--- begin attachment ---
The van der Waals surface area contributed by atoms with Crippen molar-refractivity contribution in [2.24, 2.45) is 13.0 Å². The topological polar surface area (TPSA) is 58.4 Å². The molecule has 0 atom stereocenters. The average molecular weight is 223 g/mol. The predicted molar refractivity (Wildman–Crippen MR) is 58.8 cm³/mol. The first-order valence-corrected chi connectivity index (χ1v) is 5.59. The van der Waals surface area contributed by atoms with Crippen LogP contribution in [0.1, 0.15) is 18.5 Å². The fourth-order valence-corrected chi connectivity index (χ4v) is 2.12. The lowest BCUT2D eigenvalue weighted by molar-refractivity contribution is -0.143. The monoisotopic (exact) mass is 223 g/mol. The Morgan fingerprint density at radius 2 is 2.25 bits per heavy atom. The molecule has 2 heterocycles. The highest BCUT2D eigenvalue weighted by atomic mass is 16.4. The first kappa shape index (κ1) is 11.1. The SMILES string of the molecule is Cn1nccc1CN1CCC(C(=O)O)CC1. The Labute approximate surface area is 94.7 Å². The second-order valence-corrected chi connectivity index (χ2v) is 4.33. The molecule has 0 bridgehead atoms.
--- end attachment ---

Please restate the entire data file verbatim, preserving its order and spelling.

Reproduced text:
The van der Waals surface area contributed by atoms with Crippen molar-refractivity contribution in [2.24, 2.45) is 13.0 Å². The topological polar surface area (TPSA) is 58.4 Å². The molecule has 0 atom stereocenters. The average molecular weight is 223 g/mol. The predicted molar refractivity (Wildman–Crippen MR) is 58.8 cm³/mol. The first-order valence-corrected chi connectivity index (χ1v) is 5.59. The van der Waals surface area contributed by atoms with Crippen LogP contribution in [0.1, 0.15) is 18.5 Å². The fourth-order valence-corrected chi connectivity index (χ4v) is 2.12. The lowest BCUT2D eigenvalue weighted by molar-refractivity contribution is -0.143. The monoisotopic (exact) mass is 223 g/mol. The Morgan fingerprint density at radius 2 is 2.25 bits per heavy atom. The molecule has 2 heterocycles. The highest BCUT2D eigenvalue weighted by atomic mass is 16.4. The first kappa shape index (κ1) is 11.1. The SMILES string of the molecule is Cn1nccc1CN1CCC(C(=O)O)CC1. The Labute approximate surface area is 94.7 Å². The second-order valence-corrected chi connectivity index (χ2v) is 4.33. The molecule has 0 bridgehead atoms.